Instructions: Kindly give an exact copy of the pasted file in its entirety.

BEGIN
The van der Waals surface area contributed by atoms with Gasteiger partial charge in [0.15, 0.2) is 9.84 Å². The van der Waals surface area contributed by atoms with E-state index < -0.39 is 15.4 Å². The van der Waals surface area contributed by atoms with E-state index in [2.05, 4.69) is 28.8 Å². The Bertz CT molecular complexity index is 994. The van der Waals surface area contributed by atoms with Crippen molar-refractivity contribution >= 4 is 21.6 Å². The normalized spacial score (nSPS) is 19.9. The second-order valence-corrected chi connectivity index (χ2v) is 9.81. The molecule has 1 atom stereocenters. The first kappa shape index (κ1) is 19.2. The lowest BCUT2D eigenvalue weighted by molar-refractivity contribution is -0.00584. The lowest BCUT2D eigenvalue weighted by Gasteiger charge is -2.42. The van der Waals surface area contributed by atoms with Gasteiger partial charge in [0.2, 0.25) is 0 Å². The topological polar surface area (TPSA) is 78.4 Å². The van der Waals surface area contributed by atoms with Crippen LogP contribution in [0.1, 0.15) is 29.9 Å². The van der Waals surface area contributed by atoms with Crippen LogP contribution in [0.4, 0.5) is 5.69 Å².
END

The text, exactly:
The van der Waals surface area contributed by atoms with Gasteiger partial charge in [0.15, 0.2) is 9.84 Å². The van der Waals surface area contributed by atoms with E-state index < -0.39 is 15.4 Å². The van der Waals surface area contributed by atoms with E-state index in [2.05, 4.69) is 28.8 Å². The Bertz CT molecular complexity index is 994. The van der Waals surface area contributed by atoms with Crippen molar-refractivity contribution >= 4 is 21.6 Å². The normalized spacial score (nSPS) is 19.9. The second-order valence-corrected chi connectivity index (χ2v) is 9.81. The molecule has 1 atom stereocenters. The first kappa shape index (κ1) is 19.2. The lowest BCUT2D eigenvalue weighted by molar-refractivity contribution is -0.00584. The lowest BCUT2D eigenvalue weighted by Gasteiger charge is -2.42. The van der Waals surface area contributed by atoms with Gasteiger partial charge in [0.2, 0.25) is 0 Å². The topological polar surface area (TPSA) is 78.4 Å². The van der Waals surface area contributed by atoms with Crippen LogP contribution in [0.1, 0.15) is 29.9 Å². The van der Waals surface area contributed by atoms with Crippen LogP contribution in [0.4, 0.5) is 5.69 Å².